First, let us consider what we need for basic life support and how we might provide for ourselves and our family and friends, maybe even our neighborhood, community, nation, and the whole world. Yes, its good to think globally but we need to act locally and the most local place to start is with one’s own life. Let’s take a quick survey:

1) Who here walks instead of drives down the road?
2) Who here composts their garbage?
3) Who here composts their toilet waste?
4) Who here recycles their wash water?
5) Who here plants trees, berry bushes, wildflowers?
6) Who here grows an organic food garden?
7) Who here harnesses the wind?
8) Who here harvests the sun?
9) Who here knows how to maintain their health with natural foods, herbal medicines, and massage?

There is so much we can do. Yet, before we delve deeper into the alternatives we should take a bit of time exploring some of the things we can do to conserve energy in our homes:

Efficiency is the key here. If we leave the lights on or keep the TV plugged in (even when off), we are using more than we need. Did you know that almost every electronic plugged-in appliance is draining power even though it is not turned on? It is called a “phantom load”. Lots of phantom loads add up to a large steady power drain. Plug those electronics into a plug strip and turn off the plug strip when the appliance is not being used.

Turn off the lights you are not currently using. Do you really need to light the whole room with a big bulb when reading a book or would a small high intensity reading light conserve more power? Standard incandescent bulbs waste power in the form of heat. Compact fluorescent bulbs make less heat and are thus considerably more efficient than incandescents - unless the incandescent is used for a short time (like in a closet) because fluorescents take a bit more power to “fire up”. The most efficient lighting to date is a sulfur light. These use microwaves to stimulate sulfur to produce light. These bulbs pump out light like miniature suns. The light from one bulb is channeled to other locations via fiber optics. So far, these are very expensive and are not available on the open market. The next efficient light is an LED (light emitting diode). There are some great LED flashlights on the market these days and the screw in version are just starting to penetrate the mass marktplace. LEDS do not get hot, last almost “forever”, are hard to break, and use very little power. In my opinion, LED lighting is the way to go.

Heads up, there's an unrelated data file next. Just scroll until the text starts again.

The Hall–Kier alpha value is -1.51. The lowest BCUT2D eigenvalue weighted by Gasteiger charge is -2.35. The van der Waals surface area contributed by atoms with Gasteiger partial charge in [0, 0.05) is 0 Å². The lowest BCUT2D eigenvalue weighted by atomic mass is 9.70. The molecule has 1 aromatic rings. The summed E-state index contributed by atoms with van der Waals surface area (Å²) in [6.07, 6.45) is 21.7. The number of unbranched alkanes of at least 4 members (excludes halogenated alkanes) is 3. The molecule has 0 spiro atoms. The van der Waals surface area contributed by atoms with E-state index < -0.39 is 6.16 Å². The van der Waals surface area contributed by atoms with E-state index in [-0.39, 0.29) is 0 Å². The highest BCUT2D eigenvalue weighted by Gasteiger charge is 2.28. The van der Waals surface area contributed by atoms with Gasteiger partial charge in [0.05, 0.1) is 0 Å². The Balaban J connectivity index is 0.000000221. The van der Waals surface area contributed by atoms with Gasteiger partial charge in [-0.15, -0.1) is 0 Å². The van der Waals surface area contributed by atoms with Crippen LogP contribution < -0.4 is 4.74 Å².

In a normal home, lighting takes considerable power but refrigeration takes much more. Super insulate the refrigerator with 6” more insulation. Put the compressor on top so that the heat from it rises away from the refrigerator, not up through the cold box like standard models. With a front opening door, every time the door opens the cold falls out. Use a model which opens like a chest freezer. The most energy efficient location for a refrigerator (in the northern hemisphere) is on the north (shaded) wall of the home close to or in contact with the ground (which is 55 degrees F). Do not put a refrigerator where the sun can shine on it!
Also, during the winter when water turns to ice, fill some jugs, let them freeze, then put them inside your refrigerator.

AC (alternating current) engines/motors/compressors, including those in refrigerators, are not as efficient as DC (direct current) models. DC refrigerators usually operate at 12 volts and can be run directly off a battery bank, which can be charged by solar electric panels (photovoltaics), wind generators, and microhydro units (which usually produce DC power). The refrigerators mentioned above are “compression cycle” machines. They are more efficient than the propane fired “evaporation cycle” refrigerators found in RVs and in many off-grid homes. Solid state refrigeration can be accomplished with Peltier Junction chips (some coolers which plug into cigarette lighter sockets are available) but the are not very efficient. Ultrasonic refrigeration (very efficient) is possible but not yet available on the open market.

Electric stoves, ovens, hair dryers, plug-in heaters, base-board heaters, hot plates, or anything which uses electricity to heat a coil of wire are very inefficient. Gas stoves are more efficient. Wood stoves work if you have a steady wood supply. Yet, wood smoke is also polluting and you need to plant more than you burn just to keep up. Solar energy is free. Consider your options. If you need a clothes dryer, a propane or natural gas dryer is better than an electric one. Try hanging the clothing in the sun on a line. It will save you much power.